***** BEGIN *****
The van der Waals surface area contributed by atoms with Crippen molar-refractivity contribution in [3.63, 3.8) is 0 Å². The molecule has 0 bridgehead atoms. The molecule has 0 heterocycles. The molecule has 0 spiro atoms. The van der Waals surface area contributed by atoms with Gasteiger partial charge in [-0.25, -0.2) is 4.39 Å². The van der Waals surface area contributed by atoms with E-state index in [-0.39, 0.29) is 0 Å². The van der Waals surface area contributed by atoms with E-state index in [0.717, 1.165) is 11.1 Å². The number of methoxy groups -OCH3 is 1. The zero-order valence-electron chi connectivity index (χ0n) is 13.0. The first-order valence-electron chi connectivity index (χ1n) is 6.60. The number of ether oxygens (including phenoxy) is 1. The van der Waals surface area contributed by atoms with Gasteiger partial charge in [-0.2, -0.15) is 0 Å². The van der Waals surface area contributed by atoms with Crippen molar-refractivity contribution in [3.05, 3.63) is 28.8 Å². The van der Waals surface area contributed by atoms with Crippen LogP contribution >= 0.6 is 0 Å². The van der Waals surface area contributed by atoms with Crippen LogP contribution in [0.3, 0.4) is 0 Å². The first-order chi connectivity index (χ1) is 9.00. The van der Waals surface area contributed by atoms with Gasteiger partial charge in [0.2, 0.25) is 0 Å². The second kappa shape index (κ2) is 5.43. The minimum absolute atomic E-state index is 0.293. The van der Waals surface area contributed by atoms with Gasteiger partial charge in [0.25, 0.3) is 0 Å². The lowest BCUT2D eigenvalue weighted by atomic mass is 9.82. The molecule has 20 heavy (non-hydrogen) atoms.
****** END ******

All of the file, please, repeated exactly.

The van der Waals surface area contributed by atoms with Crippen molar-refractivity contribution in [3.63, 3.8) is 0 Å². The molecule has 0 bridgehead atoms. The molecule has 0 heterocycles. The molecule has 0 spiro atoms. The van der Waals surface area contributed by atoms with Gasteiger partial charge in [-0.25, -0.2) is 4.39 Å². The van der Waals surface area contributed by atoms with E-state index in [-0.39, 0.29) is 0 Å². The van der Waals surface area contributed by atoms with E-state index in [0.717, 1.165) is 11.1 Å². The number of methoxy groups -OCH3 is 1. The zero-order valence-electron chi connectivity index (χ0n) is 13.0. The first-order valence-electron chi connectivity index (χ1n) is 6.60. The number of ether oxygens (including phenoxy) is 1. The van der Waals surface area contributed by atoms with Gasteiger partial charge in [-0.2, -0.15) is 0 Å². The van der Waals surface area contributed by atoms with Crippen molar-refractivity contribution in [3.05, 3.63) is 28.8 Å². The van der Waals surface area contributed by atoms with Crippen LogP contribution >= 0.6 is 0 Å². The van der Waals surface area contributed by atoms with Crippen LogP contribution in [0.3, 0.4) is 0 Å². The first-order chi connectivity index (χ1) is 9.00. The van der Waals surface area contributed by atoms with Gasteiger partial charge in [0.2, 0.25) is 0 Å². The second kappa shape index (κ2) is 5.43. The minimum absolute atomic E-state index is 0.293. The van der Waals surface area contributed by atoms with Gasteiger partial charge in [0.25, 0.3) is 0 Å². The lowest BCUT2D eigenvalue weighted by atomic mass is 9.82. The molecule has 20 heavy (non-hydrogen) atoms.